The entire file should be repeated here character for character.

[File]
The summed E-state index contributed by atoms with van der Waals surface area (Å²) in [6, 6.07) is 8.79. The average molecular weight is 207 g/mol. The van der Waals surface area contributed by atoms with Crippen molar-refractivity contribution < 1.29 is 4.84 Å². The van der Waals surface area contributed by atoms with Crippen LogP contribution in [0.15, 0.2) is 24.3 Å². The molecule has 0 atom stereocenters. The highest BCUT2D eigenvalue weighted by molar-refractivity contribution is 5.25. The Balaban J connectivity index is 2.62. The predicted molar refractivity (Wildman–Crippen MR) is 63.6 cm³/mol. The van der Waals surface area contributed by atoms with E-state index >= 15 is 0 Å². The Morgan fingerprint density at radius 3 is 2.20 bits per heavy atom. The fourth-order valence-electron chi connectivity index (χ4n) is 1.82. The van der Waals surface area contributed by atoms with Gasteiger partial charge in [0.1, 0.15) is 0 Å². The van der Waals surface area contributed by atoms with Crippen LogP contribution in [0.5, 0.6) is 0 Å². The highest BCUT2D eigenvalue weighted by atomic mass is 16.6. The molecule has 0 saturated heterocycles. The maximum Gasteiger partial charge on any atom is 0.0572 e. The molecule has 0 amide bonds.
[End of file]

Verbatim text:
The summed E-state index contributed by atoms with van der Waals surface area (Å²) in [6, 6.07) is 8.79. The average molecular weight is 207 g/mol. The van der Waals surface area contributed by atoms with Crippen molar-refractivity contribution < 1.29 is 4.84 Å². The van der Waals surface area contributed by atoms with Crippen LogP contribution in [0.15, 0.2) is 24.3 Å². The molecule has 0 atom stereocenters. The highest BCUT2D eigenvalue weighted by molar-refractivity contribution is 5.25. The Balaban J connectivity index is 2.62. The predicted molar refractivity (Wildman–Crippen MR) is 63.6 cm³/mol. The van der Waals surface area contributed by atoms with E-state index >= 15 is 0 Å². The Morgan fingerprint density at radius 3 is 2.20 bits per heavy atom. The fourth-order valence-electron chi connectivity index (χ4n) is 1.82. The van der Waals surface area contributed by atoms with Gasteiger partial charge in [0.1, 0.15) is 0 Å². The van der Waals surface area contributed by atoms with Crippen LogP contribution in [0.5, 0.6) is 0 Å². The highest BCUT2D eigenvalue weighted by atomic mass is 16.6. The molecule has 0 saturated heterocycles. The maximum Gasteiger partial charge on any atom is 0.0572 e. The molecule has 0 amide bonds.